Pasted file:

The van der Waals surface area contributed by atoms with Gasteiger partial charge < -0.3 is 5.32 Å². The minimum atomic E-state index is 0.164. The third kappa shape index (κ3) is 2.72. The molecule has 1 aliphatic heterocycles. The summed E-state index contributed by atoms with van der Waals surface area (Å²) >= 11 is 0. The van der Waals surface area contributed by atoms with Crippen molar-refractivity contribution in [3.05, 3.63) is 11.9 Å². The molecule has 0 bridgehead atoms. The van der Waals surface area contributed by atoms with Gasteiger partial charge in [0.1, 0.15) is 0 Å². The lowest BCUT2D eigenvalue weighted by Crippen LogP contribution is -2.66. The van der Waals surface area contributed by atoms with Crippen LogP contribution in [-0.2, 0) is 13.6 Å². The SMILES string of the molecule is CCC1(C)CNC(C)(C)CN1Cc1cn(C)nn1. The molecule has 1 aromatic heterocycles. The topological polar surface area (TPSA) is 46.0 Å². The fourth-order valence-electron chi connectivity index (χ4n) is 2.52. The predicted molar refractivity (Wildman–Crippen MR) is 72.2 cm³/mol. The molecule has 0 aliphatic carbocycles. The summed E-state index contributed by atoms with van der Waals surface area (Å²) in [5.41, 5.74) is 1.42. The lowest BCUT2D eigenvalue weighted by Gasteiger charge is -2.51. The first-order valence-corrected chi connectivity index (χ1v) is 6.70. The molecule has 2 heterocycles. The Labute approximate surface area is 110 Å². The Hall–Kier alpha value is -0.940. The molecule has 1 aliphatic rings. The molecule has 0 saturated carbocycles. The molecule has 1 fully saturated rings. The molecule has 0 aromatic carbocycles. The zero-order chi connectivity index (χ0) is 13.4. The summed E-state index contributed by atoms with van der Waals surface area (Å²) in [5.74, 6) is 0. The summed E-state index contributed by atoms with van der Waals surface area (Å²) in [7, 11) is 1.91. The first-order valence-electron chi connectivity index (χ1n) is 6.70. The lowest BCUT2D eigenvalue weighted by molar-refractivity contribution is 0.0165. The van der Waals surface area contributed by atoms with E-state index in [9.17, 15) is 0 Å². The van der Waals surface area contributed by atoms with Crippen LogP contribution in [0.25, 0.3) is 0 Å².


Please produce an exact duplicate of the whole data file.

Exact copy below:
The van der Waals surface area contributed by atoms with Gasteiger partial charge < -0.3 is 5.32 Å². The minimum atomic E-state index is 0.164. The third kappa shape index (κ3) is 2.72. The molecule has 1 aliphatic heterocycles. The summed E-state index contributed by atoms with van der Waals surface area (Å²) >= 11 is 0. The van der Waals surface area contributed by atoms with Crippen molar-refractivity contribution in [3.05, 3.63) is 11.9 Å². The molecule has 0 bridgehead atoms. The van der Waals surface area contributed by atoms with Gasteiger partial charge in [0.1, 0.15) is 0 Å². The lowest BCUT2D eigenvalue weighted by Crippen LogP contribution is -2.66. The van der Waals surface area contributed by atoms with Crippen LogP contribution in [-0.2, 0) is 13.6 Å². The SMILES string of the molecule is CCC1(C)CNC(C)(C)CN1Cc1cn(C)nn1. The molecule has 1 aromatic heterocycles. The topological polar surface area (TPSA) is 46.0 Å². The fourth-order valence-electron chi connectivity index (χ4n) is 2.52. The predicted molar refractivity (Wildman–Crippen MR) is 72.2 cm³/mol. The molecule has 0 aliphatic carbocycles. The summed E-state index contributed by atoms with van der Waals surface area (Å²) in [5.41, 5.74) is 1.42. The lowest BCUT2D eigenvalue weighted by Gasteiger charge is -2.51. The first-order valence-corrected chi connectivity index (χ1v) is 6.70. The molecule has 2 heterocycles. The Labute approximate surface area is 110 Å². The Hall–Kier alpha value is -0.940. The molecule has 1 aliphatic rings. The molecule has 0 saturated carbocycles. The molecule has 1 fully saturated rings. The molecule has 0 aromatic carbocycles. The zero-order chi connectivity index (χ0) is 13.4. The summed E-state index contributed by atoms with van der Waals surface area (Å²) in [5.74, 6) is 0. The summed E-state index contributed by atoms with van der Waals surface area (Å²) in [7, 11) is 1.91. The first-order valence-electron chi connectivity index (χ1n) is 6.70. The lowest BCUT2D eigenvalue weighted by molar-refractivity contribution is 0.0165. The van der Waals surface area contributed by atoms with E-state index in [9.17, 15) is 0 Å². The van der Waals surface area contributed by atoms with Crippen LogP contribution in [0.25, 0.3) is 0 Å².